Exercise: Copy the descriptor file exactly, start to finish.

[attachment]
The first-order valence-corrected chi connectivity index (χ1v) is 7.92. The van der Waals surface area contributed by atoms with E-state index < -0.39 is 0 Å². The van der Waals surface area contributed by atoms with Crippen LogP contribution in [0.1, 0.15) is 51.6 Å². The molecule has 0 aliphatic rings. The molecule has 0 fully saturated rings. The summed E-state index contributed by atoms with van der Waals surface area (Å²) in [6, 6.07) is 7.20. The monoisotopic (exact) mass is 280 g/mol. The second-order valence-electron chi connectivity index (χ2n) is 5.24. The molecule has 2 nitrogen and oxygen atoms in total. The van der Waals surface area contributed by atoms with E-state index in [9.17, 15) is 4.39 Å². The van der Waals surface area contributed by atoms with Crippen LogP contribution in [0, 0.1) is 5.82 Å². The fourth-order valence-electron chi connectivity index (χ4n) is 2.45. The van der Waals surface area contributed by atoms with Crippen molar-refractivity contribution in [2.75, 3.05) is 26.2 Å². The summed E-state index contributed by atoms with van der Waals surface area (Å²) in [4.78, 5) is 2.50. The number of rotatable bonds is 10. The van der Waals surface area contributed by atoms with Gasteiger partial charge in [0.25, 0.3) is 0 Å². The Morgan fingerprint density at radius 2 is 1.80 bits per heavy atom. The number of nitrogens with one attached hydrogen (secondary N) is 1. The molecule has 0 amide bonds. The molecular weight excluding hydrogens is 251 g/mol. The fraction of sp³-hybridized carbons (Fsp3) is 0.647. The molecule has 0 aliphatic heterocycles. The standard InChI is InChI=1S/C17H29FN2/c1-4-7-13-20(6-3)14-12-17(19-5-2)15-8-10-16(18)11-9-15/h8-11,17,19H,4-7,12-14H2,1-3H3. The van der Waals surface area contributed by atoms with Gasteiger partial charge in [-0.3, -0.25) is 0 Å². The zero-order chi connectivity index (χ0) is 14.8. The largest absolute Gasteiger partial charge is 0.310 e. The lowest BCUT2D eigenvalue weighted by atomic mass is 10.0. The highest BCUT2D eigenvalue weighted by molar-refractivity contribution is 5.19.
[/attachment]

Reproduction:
The first-order valence-corrected chi connectivity index (χ1v) is 7.92. The van der Waals surface area contributed by atoms with E-state index < -0.39 is 0 Å². The van der Waals surface area contributed by atoms with Crippen LogP contribution in [0.1, 0.15) is 51.6 Å². The molecule has 0 aliphatic rings. The molecule has 0 fully saturated rings. The summed E-state index contributed by atoms with van der Waals surface area (Å²) in [6, 6.07) is 7.20. The monoisotopic (exact) mass is 280 g/mol. The second-order valence-electron chi connectivity index (χ2n) is 5.24. The molecule has 2 nitrogen and oxygen atoms in total. The van der Waals surface area contributed by atoms with E-state index in [9.17, 15) is 4.39 Å². The van der Waals surface area contributed by atoms with Crippen LogP contribution in [0, 0.1) is 5.82 Å². The fourth-order valence-electron chi connectivity index (χ4n) is 2.45. The van der Waals surface area contributed by atoms with Crippen molar-refractivity contribution in [2.75, 3.05) is 26.2 Å². The summed E-state index contributed by atoms with van der Waals surface area (Å²) in [4.78, 5) is 2.50. The number of rotatable bonds is 10. The van der Waals surface area contributed by atoms with Gasteiger partial charge in [0.25, 0.3) is 0 Å². The Morgan fingerprint density at radius 2 is 1.80 bits per heavy atom. The number of nitrogens with one attached hydrogen (secondary N) is 1. The molecule has 0 amide bonds. The molecular weight excluding hydrogens is 251 g/mol. The fraction of sp³-hybridized carbons (Fsp3) is 0.647. The molecule has 0 aliphatic heterocycles. The standard InChI is InChI=1S/C17H29FN2/c1-4-7-13-20(6-3)14-12-17(19-5-2)15-8-10-16(18)11-9-15/h8-11,17,19H,4-7,12-14H2,1-3H3. The van der Waals surface area contributed by atoms with Gasteiger partial charge in [-0.3, -0.25) is 0 Å². The zero-order chi connectivity index (χ0) is 14.8. The largest absolute Gasteiger partial charge is 0.310 e. The lowest BCUT2D eigenvalue weighted by atomic mass is 10.0. The highest BCUT2D eigenvalue weighted by molar-refractivity contribution is 5.19.